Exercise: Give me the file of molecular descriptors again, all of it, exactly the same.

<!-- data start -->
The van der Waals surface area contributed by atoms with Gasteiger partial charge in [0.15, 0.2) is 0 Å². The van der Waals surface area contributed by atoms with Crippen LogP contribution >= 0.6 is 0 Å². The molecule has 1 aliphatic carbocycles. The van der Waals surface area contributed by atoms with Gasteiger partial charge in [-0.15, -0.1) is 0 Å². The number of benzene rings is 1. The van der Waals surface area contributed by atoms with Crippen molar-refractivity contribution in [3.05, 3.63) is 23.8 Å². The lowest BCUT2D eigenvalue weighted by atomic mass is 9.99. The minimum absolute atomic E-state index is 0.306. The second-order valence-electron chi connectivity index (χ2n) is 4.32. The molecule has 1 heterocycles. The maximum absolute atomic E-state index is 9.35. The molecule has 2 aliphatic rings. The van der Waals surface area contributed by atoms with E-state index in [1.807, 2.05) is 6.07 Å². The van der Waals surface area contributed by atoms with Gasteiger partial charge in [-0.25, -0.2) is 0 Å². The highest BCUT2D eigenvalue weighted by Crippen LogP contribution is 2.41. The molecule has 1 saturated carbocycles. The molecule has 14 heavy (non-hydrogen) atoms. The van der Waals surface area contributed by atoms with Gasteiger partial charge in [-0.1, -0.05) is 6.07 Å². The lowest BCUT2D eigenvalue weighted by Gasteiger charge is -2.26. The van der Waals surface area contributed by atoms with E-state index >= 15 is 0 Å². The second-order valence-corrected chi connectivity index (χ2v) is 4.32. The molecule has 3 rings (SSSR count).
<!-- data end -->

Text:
The van der Waals surface area contributed by atoms with Gasteiger partial charge in [0.15, 0.2) is 0 Å². The van der Waals surface area contributed by atoms with Crippen LogP contribution >= 0.6 is 0 Å². The molecule has 1 aliphatic carbocycles. The van der Waals surface area contributed by atoms with Gasteiger partial charge in [-0.15, -0.1) is 0 Å². The number of benzene rings is 1. The van der Waals surface area contributed by atoms with Crippen molar-refractivity contribution in [3.05, 3.63) is 23.8 Å². The lowest BCUT2D eigenvalue weighted by atomic mass is 9.99. The minimum absolute atomic E-state index is 0.306. The second-order valence-electron chi connectivity index (χ2n) is 4.32. The molecule has 1 heterocycles. The maximum absolute atomic E-state index is 9.35. The molecule has 2 aliphatic rings. The van der Waals surface area contributed by atoms with E-state index in [1.807, 2.05) is 6.07 Å². The van der Waals surface area contributed by atoms with Gasteiger partial charge in [-0.25, -0.2) is 0 Å². The highest BCUT2D eigenvalue weighted by Crippen LogP contribution is 2.41. The molecule has 1 saturated carbocycles. The molecule has 14 heavy (non-hydrogen) atoms. The van der Waals surface area contributed by atoms with Gasteiger partial charge in [-0.1, -0.05) is 6.07 Å². The lowest BCUT2D eigenvalue weighted by Gasteiger charge is -2.26. The van der Waals surface area contributed by atoms with E-state index >= 15 is 0 Å². The second-order valence-corrected chi connectivity index (χ2v) is 4.32. The molecule has 3 rings (SSSR count).